The effect of this novel mutation on the normal maturation of IGF1 mRNA was evaluated by RT-PCR and specific amplification of exon 6 from cDNA. Fig 3 shows the RT-PCR products of exon 6 separated on a 2% agarose gel containing ethidium bromide and visualised by ultraviolet light. Lane 2 is the normal control, lane 3 is the father, lane 4 the mother, and lane 5 the patient. There are clear differences between the product sizes of the patient and his parents; both parent’s patterns show two bands of 450 bp and 340 bp, with the upper band corresponding to the normal size of exon 6, whereas in the patient only the shorter band at 340 bp is present. The anomalous 340 bp band found in the expression experiments was sequenced after cloning into TOP 10F vector system. Fifteen clones from four different plates were sequenced; fig 4 shows the resulting sequence. The mutant 5′ exon 6 IGF1 sequence diverges from that of the wild type, and the terminal region of this sequence continues onto the 3′ IGF1 exon 6 sequence. The Blast analysis of this anomalous intercalated sequence revealed a considerable homology to a clone KIAA0537 (Refseq accession NM 014840.1), localised downstream of IGF1 on chromosome 12.9 The RT-PCR primer position on the sequence is shown.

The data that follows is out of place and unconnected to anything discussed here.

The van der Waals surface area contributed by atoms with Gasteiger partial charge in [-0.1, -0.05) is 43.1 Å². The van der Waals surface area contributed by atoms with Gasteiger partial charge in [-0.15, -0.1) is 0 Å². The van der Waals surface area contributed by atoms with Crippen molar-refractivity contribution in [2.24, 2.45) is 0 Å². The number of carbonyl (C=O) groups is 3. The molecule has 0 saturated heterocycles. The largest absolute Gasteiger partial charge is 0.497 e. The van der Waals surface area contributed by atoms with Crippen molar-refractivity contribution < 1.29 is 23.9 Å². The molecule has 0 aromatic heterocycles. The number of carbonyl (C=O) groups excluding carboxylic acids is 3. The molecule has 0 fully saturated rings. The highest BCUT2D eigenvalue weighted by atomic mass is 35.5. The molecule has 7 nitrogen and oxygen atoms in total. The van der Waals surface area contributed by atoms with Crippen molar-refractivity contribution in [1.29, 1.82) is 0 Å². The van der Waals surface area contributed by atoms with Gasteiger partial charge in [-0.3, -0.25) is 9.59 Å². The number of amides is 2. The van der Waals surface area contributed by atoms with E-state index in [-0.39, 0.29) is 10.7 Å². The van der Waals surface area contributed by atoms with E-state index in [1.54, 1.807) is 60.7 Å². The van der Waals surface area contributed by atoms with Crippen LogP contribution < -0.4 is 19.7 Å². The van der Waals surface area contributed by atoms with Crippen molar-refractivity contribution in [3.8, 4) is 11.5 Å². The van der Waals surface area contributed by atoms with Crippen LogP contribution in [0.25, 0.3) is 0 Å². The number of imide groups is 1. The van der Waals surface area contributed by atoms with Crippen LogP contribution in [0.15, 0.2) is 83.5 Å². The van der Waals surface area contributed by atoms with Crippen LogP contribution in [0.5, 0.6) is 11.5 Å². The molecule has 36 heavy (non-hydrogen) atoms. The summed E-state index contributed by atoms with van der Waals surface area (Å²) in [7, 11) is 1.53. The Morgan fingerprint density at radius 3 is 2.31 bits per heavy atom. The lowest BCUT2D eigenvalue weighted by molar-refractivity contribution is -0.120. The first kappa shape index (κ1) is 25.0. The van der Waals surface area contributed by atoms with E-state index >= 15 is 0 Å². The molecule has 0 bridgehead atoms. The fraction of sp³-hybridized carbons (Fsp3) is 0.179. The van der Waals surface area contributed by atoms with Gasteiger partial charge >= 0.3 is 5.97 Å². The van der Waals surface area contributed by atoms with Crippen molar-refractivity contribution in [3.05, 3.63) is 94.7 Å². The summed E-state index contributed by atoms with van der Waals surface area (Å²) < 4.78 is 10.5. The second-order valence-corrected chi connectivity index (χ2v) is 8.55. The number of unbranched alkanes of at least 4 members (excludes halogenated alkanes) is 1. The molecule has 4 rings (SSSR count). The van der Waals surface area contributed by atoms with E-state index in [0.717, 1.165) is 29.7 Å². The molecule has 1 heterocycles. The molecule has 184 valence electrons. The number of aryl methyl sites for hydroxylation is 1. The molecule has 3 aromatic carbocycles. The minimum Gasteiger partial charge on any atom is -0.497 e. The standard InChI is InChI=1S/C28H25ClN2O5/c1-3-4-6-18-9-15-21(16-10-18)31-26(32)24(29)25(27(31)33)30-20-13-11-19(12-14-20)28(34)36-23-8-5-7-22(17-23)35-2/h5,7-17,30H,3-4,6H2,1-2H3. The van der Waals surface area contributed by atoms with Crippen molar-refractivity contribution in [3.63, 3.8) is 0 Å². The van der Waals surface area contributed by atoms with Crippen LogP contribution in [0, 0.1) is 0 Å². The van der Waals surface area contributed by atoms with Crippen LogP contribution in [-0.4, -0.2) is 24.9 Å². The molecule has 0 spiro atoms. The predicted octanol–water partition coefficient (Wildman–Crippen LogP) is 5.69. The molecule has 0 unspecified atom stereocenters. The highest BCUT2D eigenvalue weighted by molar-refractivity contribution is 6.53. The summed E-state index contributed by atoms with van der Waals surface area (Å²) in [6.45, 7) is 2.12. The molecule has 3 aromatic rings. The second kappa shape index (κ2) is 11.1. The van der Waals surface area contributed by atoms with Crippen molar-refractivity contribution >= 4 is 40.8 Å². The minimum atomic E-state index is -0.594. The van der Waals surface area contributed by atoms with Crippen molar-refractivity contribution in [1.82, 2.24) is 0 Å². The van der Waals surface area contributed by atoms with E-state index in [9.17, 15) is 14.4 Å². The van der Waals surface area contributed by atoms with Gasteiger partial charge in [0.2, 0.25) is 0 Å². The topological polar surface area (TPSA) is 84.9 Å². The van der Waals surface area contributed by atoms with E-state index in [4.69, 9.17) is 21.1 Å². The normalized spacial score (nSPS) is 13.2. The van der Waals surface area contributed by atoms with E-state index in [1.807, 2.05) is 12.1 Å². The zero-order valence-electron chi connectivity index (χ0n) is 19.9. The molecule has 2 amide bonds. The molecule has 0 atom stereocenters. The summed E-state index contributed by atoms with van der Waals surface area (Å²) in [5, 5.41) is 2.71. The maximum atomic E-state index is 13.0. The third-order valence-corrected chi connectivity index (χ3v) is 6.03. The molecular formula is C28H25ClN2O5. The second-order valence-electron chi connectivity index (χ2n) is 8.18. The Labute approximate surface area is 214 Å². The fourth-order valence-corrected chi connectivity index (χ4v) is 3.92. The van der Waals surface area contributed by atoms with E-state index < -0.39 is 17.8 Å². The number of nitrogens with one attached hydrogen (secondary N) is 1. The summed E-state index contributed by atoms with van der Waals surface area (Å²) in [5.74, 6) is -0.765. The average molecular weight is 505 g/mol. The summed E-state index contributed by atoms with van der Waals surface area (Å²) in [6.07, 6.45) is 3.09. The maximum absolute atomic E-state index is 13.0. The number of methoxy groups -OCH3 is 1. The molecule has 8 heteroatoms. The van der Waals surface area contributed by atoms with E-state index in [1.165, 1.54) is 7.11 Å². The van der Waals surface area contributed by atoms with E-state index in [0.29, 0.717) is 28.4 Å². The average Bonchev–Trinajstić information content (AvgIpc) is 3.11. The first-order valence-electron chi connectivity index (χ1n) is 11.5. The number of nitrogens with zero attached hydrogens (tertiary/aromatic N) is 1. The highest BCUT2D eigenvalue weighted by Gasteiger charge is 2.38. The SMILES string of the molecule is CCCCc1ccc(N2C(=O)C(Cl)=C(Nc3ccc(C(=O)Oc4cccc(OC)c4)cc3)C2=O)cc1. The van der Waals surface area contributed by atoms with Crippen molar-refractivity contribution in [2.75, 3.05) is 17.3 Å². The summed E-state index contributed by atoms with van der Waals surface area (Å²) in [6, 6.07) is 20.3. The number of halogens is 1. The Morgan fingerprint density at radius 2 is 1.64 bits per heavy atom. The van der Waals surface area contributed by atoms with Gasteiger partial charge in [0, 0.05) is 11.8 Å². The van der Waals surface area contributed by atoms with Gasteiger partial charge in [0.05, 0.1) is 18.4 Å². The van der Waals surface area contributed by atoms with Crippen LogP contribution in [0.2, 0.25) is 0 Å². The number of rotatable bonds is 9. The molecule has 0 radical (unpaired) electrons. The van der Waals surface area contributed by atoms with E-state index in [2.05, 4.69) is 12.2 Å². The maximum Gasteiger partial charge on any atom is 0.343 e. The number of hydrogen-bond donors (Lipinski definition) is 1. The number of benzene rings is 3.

We describe a new case of IGF1 deficiency, with severe pre- and post-natal growth failure, sensorineural deafness, and delayed psychomotor development. Our patient has a striking phenotypic similarity to the first IGF1 deficiency case described by Woods et al.7 The clinical and biochemical findings showing an absence of response to the IGF1 generation test in our patient prompted us to look for a possible specific defect in IGF1 production after the exclusion of both GH and GH receptor deficiency. By molecular analysis, we discovered the presence of a novel mutation (transversion T→A) on the polyadenylation signal AATATA in the 3′ untranslated region of IGF1 exon 6, homozygous in the patient and heterozygous in the parents. The healthy sister presented a normal IGF1. By cloning and sequencing of RT-PCR IGF1 exon 6 products, we demonstrated that the mutation disrupts the correct consensus sequence for the normal polyadenylation pathway and deregulates the splicing and the maturation of mRNA.